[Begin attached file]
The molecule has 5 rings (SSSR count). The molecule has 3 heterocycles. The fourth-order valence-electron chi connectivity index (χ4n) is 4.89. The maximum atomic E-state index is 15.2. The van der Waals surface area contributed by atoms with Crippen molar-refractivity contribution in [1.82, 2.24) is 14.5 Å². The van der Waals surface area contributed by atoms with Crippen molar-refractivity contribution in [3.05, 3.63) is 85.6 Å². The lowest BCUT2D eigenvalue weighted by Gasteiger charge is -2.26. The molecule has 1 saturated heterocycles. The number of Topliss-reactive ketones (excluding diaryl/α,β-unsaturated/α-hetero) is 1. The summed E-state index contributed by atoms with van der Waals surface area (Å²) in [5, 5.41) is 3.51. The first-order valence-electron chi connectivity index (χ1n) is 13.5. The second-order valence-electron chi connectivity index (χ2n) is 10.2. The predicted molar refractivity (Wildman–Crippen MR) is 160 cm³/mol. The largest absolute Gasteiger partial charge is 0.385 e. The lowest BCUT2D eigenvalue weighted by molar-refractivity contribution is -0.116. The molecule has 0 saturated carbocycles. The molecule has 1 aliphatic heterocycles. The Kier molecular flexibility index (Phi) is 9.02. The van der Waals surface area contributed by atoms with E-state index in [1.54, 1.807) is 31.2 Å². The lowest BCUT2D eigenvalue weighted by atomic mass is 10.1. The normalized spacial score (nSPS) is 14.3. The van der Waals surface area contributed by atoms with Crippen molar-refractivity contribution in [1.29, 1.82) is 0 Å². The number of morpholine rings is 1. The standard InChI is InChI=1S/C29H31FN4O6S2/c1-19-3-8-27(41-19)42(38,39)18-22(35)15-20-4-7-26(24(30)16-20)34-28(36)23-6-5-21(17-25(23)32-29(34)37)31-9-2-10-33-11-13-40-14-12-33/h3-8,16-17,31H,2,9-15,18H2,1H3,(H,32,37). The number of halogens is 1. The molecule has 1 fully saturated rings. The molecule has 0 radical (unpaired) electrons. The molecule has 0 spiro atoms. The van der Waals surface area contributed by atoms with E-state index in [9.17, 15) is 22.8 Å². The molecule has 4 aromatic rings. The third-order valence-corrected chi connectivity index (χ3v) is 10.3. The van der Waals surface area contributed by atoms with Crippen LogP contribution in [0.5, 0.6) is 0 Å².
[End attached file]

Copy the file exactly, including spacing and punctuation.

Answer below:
The molecule has 5 rings (SSSR count). The molecule has 3 heterocycles. The fourth-order valence-electron chi connectivity index (χ4n) is 4.89. The maximum atomic E-state index is 15.2. The van der Waals surface area contributed by atoms with Crippen molar-refractivity contribution in [1.82, 2.24) is 14.5 Å². The van der Waals surface area contributed by atoms with Crippen molar-refractivity contribution in [3.05, 3.63) is 85.6 Å². The lowest BCUT2D eigenvalue weighted by Gasteiger charge is -2.26. The molecule has 1 saturated heterocycles. The number of Topliss-reactive ketones (excluding diaryl/α,β-unsaturated/α-hetero) is 1. The summed E-state index contributed by atoms with van der Waals surface area (Å²) in [5, 5.41) is 3.51. The first-order valence-electron chi connectivity index (χ1n) is 13.5. The second-order valence-electron chi connectivity index (χ2n) is 10.2. The predicted molar refractivity (Wildman–Crippen MR) is 160 cm³/mol. The largest absolute Gasteiger partial charge is 0.385 e. The lowest BCUT2D eigenvalue weighted by molar-refractivity contribution is -0.116. The molecule has 0 saturated carbocycles. The molecule has 1 aliphatic heterocycles. The Kier molecular flexibility index (Phi) is 9.02. The van der Waals surface area contributed by atoms with E-state index in [1.54, 1.807) is 31.2 Å². The lowest BCUT2D eigenvalue weighted by atomic mass is 10.1. The normalized spacial score (nSPS) is 14.3. The van der Waals surface area contributed by atoms with Crippen molar-refractivity contribution in [1.29, 1.82) is 0 Å². The number of morpholine rings is 1. The standard InChI is InChI=1S/C29H31FN4O6S2/c1-19-3-8-27(41-19)42(38,39)18-22(35)15-20-4-7-26(24(30)16-20)34-28(36)23-6-5-21(17-25(23)32-29(34)37)31-9-2-10-33-11-13-40-14-12-33/h3-8,16-17,31H,2,9-15,18H2,1H3,(H,32,37). The number of halogens is 1. The molecule has 1 fully saturated rings. The molecule has 0 radical (unpaired) electrons. The molecule has 0 spiro atoms. The van der Waals surface area contributed by atoms with E-state index in [9.17, 15) is 22.8 Å². The molecule has 4 aromatic rings. The third-order valence-corrected chi connectivity index (χ3v) is 10.3. The van der Waals surface area contributed by atoms with Crippen LogP contribution in [0.5, 0.6) is 0 Å².